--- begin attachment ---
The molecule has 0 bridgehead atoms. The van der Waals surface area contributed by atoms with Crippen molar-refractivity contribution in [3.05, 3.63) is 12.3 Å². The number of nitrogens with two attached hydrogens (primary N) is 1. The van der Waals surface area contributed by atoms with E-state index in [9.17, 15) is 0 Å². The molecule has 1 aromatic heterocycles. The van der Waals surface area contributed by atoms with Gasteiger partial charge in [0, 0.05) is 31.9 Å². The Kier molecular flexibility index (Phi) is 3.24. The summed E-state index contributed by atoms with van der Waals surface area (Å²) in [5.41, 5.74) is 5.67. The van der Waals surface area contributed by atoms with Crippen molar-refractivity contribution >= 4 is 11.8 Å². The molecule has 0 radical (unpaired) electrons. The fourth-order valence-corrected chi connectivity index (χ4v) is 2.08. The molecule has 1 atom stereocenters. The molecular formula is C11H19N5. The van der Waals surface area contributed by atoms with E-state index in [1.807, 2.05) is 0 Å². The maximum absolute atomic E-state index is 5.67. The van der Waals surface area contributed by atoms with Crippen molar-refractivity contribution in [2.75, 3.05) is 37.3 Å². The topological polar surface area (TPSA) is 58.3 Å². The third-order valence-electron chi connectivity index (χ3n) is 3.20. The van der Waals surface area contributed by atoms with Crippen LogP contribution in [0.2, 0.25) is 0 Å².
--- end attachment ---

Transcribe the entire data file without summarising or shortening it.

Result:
The molecule has 0 bridgehead atoms. The van der Waals surface area contributed by atoms with Crippen molar-refractivity contribution in [3.05, 3.63) is 12.3 Å². The number of nitrogens with two attached hydrogens (primary N) is 1. The van der Waals surface area contributed by atoms with E-state index in [9.17, 15) is 0 Å². The molecule has 1 aromatic heterocycles. The van der Waals surface area contributed by atoms with Gasteiger partial charge in [0, 0.05) is 31.9 Å². The Kier molecular flexibility index (Phi) is 3.24. The summed E-state index contributed by atoms with van der Waals surface area (Å²) in [5.41, 5.74) is 5.67. The van der Waals surface area contributed by atoms with Crippen molar-refractivity contribution >= 4 is 11.8 Å². The molecule has 0 radical (unpaired) electrons. The fourth-order valence-corrected chi connectivity index (χ4v) is 2.08. The molecule has 1 atom stereocenters. The molecular formula is C11H19N5. The van der Waals surface area contributed by atoms with E-state index in [1.807, 2.05) is 0 Å². The maximum absolute atomic E-state index is 5.67. The van der Waals surface area contributed by atoms with Crippen molar-refractivity contribution in [2.75, 3.05) is 37.3 Å². The topological polar surface area (TPSA) is 58.3 Å². The third-order valence-electron chi connectivity index (χ3n) is 3.20. The van der Waals surface area contributed by atoms with Crippen LogP contribution in [0.2, 0.25) is 0 Å².